The final two speakers of the workshop addressed how OPC UA is a key technology for linking real-time data systems to the transaction-based enterprise systems. Dennis Brandl, chief consultant for BR&L Consulting, is a noted expert in manufacturing execution solutions (MES) and the ISA S95 Enterprise/Control System Integration standard. His perspective on the developing OPC UA/95 specification is that it will serve as a bridge between the slow speed and occasional access requirements of corporate systems and the high-speed requirements of manufacturing operation management (MOM) systems.

“The B2MML [business to manufacturing mark-up language] standard provides a format for the information, but is designed for loosely coupled asynchronous processes, with transaction times measured in seconds,” said Brandl. “OPC-UA/95 will provide the high speed, tightly coupled response needs of MOM systems.”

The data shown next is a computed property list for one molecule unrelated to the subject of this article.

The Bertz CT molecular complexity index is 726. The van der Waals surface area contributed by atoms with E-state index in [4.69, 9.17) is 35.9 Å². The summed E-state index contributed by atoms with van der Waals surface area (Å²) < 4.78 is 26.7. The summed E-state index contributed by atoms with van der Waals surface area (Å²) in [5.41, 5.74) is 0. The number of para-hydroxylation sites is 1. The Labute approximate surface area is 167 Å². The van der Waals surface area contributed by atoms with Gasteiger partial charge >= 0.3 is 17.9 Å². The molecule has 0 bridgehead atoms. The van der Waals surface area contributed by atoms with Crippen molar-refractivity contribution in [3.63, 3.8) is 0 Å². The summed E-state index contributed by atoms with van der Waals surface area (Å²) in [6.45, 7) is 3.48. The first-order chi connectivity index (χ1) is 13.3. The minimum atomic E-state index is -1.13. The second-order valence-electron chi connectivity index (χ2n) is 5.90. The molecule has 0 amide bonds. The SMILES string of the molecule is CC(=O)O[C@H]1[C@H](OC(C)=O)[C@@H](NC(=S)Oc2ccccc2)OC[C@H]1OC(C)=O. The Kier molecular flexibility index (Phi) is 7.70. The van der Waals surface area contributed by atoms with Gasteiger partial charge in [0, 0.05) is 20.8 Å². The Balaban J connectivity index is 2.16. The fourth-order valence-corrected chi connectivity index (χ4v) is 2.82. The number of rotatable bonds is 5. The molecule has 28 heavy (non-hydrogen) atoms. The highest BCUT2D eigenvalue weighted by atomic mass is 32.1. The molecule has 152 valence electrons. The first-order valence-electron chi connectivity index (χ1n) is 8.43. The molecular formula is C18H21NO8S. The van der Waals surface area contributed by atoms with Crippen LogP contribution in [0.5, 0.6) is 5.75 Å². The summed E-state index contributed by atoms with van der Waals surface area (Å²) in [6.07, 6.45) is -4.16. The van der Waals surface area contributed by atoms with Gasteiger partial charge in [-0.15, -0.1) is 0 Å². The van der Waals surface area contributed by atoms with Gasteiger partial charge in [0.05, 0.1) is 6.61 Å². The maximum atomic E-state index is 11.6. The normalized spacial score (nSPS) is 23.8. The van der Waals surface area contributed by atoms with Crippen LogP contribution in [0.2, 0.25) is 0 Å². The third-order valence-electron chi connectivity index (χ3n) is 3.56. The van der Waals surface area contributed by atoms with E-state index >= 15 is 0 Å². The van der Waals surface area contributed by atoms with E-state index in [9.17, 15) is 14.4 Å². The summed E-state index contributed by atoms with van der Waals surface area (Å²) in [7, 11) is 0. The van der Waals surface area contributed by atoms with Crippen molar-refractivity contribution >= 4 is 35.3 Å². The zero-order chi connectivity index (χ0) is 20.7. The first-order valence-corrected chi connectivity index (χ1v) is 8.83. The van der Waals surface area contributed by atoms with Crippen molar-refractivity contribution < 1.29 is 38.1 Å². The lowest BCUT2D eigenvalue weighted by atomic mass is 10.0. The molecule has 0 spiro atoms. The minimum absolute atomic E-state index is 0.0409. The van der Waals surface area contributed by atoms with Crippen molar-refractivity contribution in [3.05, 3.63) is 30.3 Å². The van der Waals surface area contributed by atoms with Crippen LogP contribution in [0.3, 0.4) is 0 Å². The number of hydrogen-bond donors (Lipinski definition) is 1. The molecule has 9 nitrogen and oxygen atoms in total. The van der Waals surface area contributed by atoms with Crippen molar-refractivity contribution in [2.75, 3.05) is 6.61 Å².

With an interesting look into the future, Reiner Bildmayer, senior process architect for SAP Research, SAP AG, outlined the Future Factory Initiative, part of SAP Research’s Living Lab in Dresden, Germany. Manufacturing represents 21 percent of Europe’s GDP and 20 percent of its employment (30 million jobs); as such, the European Union has invested 8 million Euro (about $10.5 million) in the SAP Research project to develop PLANTCockpit, a production logistics and sustainability platform.

“PLANTCockpit is a layer above production control systems,” said Bildmayer. “It enables production supervisors, foremen, and line managers to make well-informed decisions for optimizing plant processes.” Bildmayer predicted that today’s manufacturing companies cannot be supported by ERP systems from three decades ago. “The next-generation ERP will be a collaborative enterprise management system, with OPC UA a perfect fit.” Among other megatrends for Manufacturing 2.0, Bildmayer cited a cloud-based business environment for collaboration, mobility, connectivity and intelligence.

See the previous article in this issue for an overview of Part 1: “Transforming Manufacturing with OPC UA: From Embedded to the Enterprise.”

Download an ARC Insight article on the workshop.

Visit OPC Foundation web site for more information on OPC UA.